Dive with traditions: The Jukung dive in Amed, Bali

Beyond the usual way of diving with big cruise boats such as the ones that cover the Red Sea, sometimes on the journey we have the fantastic opportunity to associate scuba diving with local traditions. In Tulamben & Amed, in Bali, Indonesia, I had the chance to experiment the “Jukung” dive!

Imagine, you wake up in Amed, Bali, 7 am, black volcanic sandy beach, Agung volcano overlooks the landscape. It is the time when all fishermen are coming back with their catch. The fish market is directly on the beach, and everything is sold quickly. Then from 9 am, this is the time for scuba divers to get wet. To dive on the beautiful drop off of Amed and Jemeluk, you can still go shore diving, but it’s better to take the Jukung for 5 to 10 minutes to be on the site directly. Because of the currents, the dive will almost always be a drift dive so why getting tired before the dive when you can have such a unique experience?

What is a Jukung?

The Jukung is the traditional boat of fishermen in South East Asia, mainly in Indonesia and the Philippines, but the origin is Balinese. It’s a small wooden sailboat that looks like a canoe with two outriggers and a triangular sail (which is now also equipped with a gasoline engine). In Bali and Lombok, you can see them on the beach all around the islands. Their style can be slightly different, but it always has this elegant curvy shape. It is often painted in white with bright decorations in blue or yellow. In some areas, the front of the boat ends like a swordfish.

A unique dive procedure

Sitting on the sides of the boat, you feel like surfing on the surface of the water. It is a perfect first contact with the water before the first dive in the morning. Diving from a Jukung boat requires special briefing and preparation as space is limited, and no ladder is available:

  • Prepare all your equipment on the beach:  put on your wetsuit and boots, take in your hands your fins. Keep in mind you won’t be able to set anything on the boat or even zip your wetsuit as there is not enough space to do it.
  • Store gear on board: Usually porters will take you BDC/Regulator/Tank (don’t try to wear 3 tanks like Balinese people). No more than 3 scuba divers go on the boat and tanks fully equipped are put inside the cavity of the canoe. Just take what you need for diving, remember you won’t have any dry storage on board.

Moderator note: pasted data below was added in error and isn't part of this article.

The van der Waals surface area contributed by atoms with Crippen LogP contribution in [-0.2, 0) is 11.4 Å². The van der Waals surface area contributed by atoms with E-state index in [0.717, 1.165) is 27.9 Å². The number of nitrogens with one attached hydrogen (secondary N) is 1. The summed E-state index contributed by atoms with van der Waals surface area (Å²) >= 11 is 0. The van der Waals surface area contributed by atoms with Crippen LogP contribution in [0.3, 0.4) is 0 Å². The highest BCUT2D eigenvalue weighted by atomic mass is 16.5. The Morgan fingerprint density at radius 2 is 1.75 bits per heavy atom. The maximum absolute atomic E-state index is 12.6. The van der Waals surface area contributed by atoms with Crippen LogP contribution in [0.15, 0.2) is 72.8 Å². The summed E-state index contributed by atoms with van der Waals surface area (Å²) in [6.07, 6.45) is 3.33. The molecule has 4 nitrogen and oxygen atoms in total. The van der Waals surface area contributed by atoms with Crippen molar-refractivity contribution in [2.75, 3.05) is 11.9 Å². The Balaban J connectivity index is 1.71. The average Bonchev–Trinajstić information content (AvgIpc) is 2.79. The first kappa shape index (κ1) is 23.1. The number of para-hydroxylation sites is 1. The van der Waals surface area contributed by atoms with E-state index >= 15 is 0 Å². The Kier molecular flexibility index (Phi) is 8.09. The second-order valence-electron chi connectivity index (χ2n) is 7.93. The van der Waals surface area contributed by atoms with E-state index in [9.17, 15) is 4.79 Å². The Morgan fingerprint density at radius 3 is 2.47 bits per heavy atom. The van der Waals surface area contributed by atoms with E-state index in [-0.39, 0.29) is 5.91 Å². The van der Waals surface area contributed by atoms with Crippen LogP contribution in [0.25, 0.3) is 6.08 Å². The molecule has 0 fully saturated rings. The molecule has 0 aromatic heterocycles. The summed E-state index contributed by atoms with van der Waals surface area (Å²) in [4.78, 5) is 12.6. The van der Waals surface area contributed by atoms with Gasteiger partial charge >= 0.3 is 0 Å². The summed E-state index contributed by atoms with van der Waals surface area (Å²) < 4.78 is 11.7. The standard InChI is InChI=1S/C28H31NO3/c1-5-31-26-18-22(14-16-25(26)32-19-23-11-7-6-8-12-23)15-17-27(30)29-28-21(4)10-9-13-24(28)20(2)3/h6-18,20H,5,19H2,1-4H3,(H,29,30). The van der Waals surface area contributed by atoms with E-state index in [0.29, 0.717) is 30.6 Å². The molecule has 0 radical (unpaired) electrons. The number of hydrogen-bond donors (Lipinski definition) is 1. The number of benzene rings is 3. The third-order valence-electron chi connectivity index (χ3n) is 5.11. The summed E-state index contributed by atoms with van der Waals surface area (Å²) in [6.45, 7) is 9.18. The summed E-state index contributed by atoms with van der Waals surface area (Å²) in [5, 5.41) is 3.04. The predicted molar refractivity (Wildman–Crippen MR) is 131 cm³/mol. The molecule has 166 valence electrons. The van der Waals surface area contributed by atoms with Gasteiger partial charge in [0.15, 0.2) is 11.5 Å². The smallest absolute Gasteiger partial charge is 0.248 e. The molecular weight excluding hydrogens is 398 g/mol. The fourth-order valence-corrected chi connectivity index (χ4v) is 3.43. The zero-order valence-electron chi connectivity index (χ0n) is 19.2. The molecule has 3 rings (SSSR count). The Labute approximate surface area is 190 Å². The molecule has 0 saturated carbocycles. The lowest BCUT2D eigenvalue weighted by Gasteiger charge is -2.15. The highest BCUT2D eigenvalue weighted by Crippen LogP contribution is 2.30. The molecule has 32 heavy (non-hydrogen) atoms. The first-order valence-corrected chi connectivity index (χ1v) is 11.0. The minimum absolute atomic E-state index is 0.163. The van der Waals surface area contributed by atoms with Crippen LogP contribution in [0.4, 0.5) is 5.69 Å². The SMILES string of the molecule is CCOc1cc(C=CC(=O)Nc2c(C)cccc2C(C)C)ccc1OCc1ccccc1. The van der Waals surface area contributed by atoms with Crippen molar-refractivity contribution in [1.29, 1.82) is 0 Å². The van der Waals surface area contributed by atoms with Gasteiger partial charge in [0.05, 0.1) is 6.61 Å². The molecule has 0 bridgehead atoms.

• Get wet: To enter into the water no jump with all your gear is possible, so inflate your BCD and put it in the water and get equipped directly from the surface. Be careful of Jukung side bars (outriggers) and the blades of the engine. Ready? OK? OK! Let’s dive!
  • Underwater: Amed is very famous for “muck diving” with many tiny underwater treasures: Colourful nudibranchs, clownfish, hermit crabs and shrimps of all sorts are hiding in anemones, between 10 and 25m deep. Expect strong currents so watch out your air consumption!
  • End of the dive: be careful while ascending as many Jukung boats are present at the surface, the guide will always launch the buoy marker to signal scuba divers presence. Watch your buoyancy while doing your safety stop as you do it the blue. Remove your weight belt, your BCD but keep your fins on! You’ll need them to go back on board again by jumping into the boat while kicking energetically.

Diving from Jukung boat in Bali was a fun and enjoyable experience. It could almost be a scuba diving speciality as this is so special. Thanks to the relaxed village atmosphere of Amed, the fresh grilled seafood available and the kindness of people, the north-east of Bali was the best spot of the island.

 

 

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  1. […] new. During my first trip, I trained my underwater photography skills intensively and wrote my first article about Amed. 4 years later, I came back with a blogging coverage mission for World Adventure Divers. I’m now […]

    Reply

  2. novrizal herdananto November 21, 2015 at 3:35 pm

    you got almost the same experience in pasir putih beach, situbondo, east java..

    there is motored jukung (slight bigger) or pure sailing jukung (no motor on board)

    a little drawback is the viz, you need to get into the water at the earliest morning to get viz looks like bali

    Reply

  3. […] You can read my detailed posts about diving in Tulamben here and about the jukung dive in Amed here. […]

    Reply

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